The design is also optimized for the best characteristics of the building. The Quincy building is shaped like a giant “donut”, with a courtyard at its center. In the old layout, the enormous floor plate gave many workers little-to no-access to sunlight for most of the day. To remedy this, the new design places more workspaces near the edge of the building, with clear views to the outside.

Elsewhere, the design adds much-requested worker amenities such as a large café, fitness area, and mothers’ room. 


Case #3—Consolidation after a merger

Workplace optimization has a role to play when consolidating two or more locations into one central hub, or absorbing one company’s space into another’s during a merger or acquisition. 

Olympus were faced with both challenges after their buyout of Gyrus ACMI in 2008 and Image Stream Medical in 2017. The company opted to merge its three Massachusetts locations into one integrated campus in Westborough, MA, to serve as the world headquarters of Olympus’s surgical technologies division—the only Olympus division world HQ outside of Japan.

Designed by SMMA, the new building unites Olympus’s scattered teams and disciplines into one cohesive whole. For the first time, the company’s R&D workers can mingle with colleagues on different teams, whether eating in the café or working out in the fitness room.

As well as bringing together different teams, the new HQ integrates the full range of technologies from across Olympus’s medical division. In the mock operating room, Image Stream’s virtual operating technology works in tandem with medical scopes and devices made by Gyrus. This setup allows off-site specialists to direct or provide feedback on live medical procedures from any location in the world, to the benefit of Olympus’s on-site doctors, nurses, and medical students.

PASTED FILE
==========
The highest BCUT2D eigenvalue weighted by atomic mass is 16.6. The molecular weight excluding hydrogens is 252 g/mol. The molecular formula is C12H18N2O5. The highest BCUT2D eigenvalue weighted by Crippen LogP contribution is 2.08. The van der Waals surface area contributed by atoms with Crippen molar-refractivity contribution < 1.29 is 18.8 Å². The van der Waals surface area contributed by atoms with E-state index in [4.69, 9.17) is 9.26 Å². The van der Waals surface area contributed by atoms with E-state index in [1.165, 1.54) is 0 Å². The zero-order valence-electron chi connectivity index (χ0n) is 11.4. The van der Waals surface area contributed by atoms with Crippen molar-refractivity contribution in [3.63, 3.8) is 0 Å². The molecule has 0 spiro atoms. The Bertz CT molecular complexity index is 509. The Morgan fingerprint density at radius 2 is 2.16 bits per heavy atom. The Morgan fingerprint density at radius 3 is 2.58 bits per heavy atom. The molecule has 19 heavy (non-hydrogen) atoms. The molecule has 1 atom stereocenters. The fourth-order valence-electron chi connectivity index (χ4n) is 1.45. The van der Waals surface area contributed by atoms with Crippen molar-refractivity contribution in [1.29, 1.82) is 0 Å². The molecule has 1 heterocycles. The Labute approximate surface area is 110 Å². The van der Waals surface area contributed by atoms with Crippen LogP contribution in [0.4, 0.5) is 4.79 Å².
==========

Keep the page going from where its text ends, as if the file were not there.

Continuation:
This approach—call it “optimization by consolidation”—also helps to remove redundancy. Instead of three cafés, three reception areas, and three parking lots, Olympus now has just one of each. 

Olympus employees ordering coffee at the company's on-site coffee bar in Westborough, MA

As workplace strategists, SMMA has helped all kinds of companies to optimize for the future of work. In every case, the goal is to maximize the quality of space in a way that makes sense for the individuals and teams using it—even if they only come in twice a week.

While there is no magic bullet for getting your people back to the office, workplace optimization is a good first step in ensuring your company rises to the challenge of hybrid work. This holds true in all kinds of scenarios, whether you are downsizing, conducting a merger, or piloting a new workplace.

At SMMA, our door is always open to new clients seeking to reimagine their workplace. Reach out to Marie Fitzgerald or Jonathan Merin, our Corporate and Commercial studio leads, to start a conversation on optimizing your workplace for the future of work.